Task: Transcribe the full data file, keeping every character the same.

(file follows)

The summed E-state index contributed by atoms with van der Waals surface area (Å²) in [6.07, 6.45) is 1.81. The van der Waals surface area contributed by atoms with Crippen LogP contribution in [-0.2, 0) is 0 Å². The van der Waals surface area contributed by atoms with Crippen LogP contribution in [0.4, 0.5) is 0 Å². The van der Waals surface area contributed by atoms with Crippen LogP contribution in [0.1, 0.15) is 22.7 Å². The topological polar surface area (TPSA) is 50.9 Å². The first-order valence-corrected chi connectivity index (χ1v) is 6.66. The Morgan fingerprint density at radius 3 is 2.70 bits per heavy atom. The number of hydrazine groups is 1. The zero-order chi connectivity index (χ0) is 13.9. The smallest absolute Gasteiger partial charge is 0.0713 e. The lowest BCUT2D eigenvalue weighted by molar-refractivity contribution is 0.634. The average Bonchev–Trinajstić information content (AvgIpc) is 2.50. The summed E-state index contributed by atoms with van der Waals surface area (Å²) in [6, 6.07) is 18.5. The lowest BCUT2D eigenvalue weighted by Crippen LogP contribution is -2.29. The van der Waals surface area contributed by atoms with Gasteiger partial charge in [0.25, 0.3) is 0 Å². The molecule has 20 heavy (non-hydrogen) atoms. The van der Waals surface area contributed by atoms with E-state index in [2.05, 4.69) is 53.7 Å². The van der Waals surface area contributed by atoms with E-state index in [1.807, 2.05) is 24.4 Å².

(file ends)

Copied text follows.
The summed E-state index contributed by atoms with van der Waals surface area (Å²) in [6.07, 6.45) is 1.81. The van der Waals surface area contributed by atoms with Crippen LogP contribution in [-0.2, 0) is 0 Å². The van der Waals surface area contributed by atoms with Crippen LogP contribution in [0.4, 0.5) is 0 Å². The van der Waals surface area contributed by atoms with Crippen LogP contribution in [0.1, 0.15) is 22.7 Å². The topological polar surface area (TPSA) is 50.9 Å². The first-order valence-corrected chi connectivity index (χ1v) is 6.66. The Morgan fingerprint density at radius 3 is 2.70 bits per heavy atom. The number of hydrazine groups is 1. The zero-order chi connectivity index (χ0) is 13.9. The smallest absolute Gasteiger partial charge is 0.0713 e. The lowest BCUT2D eigenvalue weighted by molar-refractivity contribution is 0.634. The average Bonchev–Trinajstić information content (AvgIpc) is 2.50. The summed E-state index contributed by atoms with van der Waals surface area (Å²) in [6, 6.07) is 18.5. The lowest BCUT2D eigenvalue weighted by Crippen LogP contribution is -2.29. The van der Waals surface area contributed by atoms with Gasteiger partial charge in [0.25, 0.3) is 0 Å². The molecule has 20 heavy (non-hydrogen) atoms. The van der Waals surface area contributed by atoms with E-state index in [2.05, 4.69) is 53.7 Å². The van der Waals surface area contributed by atoms with E-state index in [1.807, 2.05) is 24.4 Å².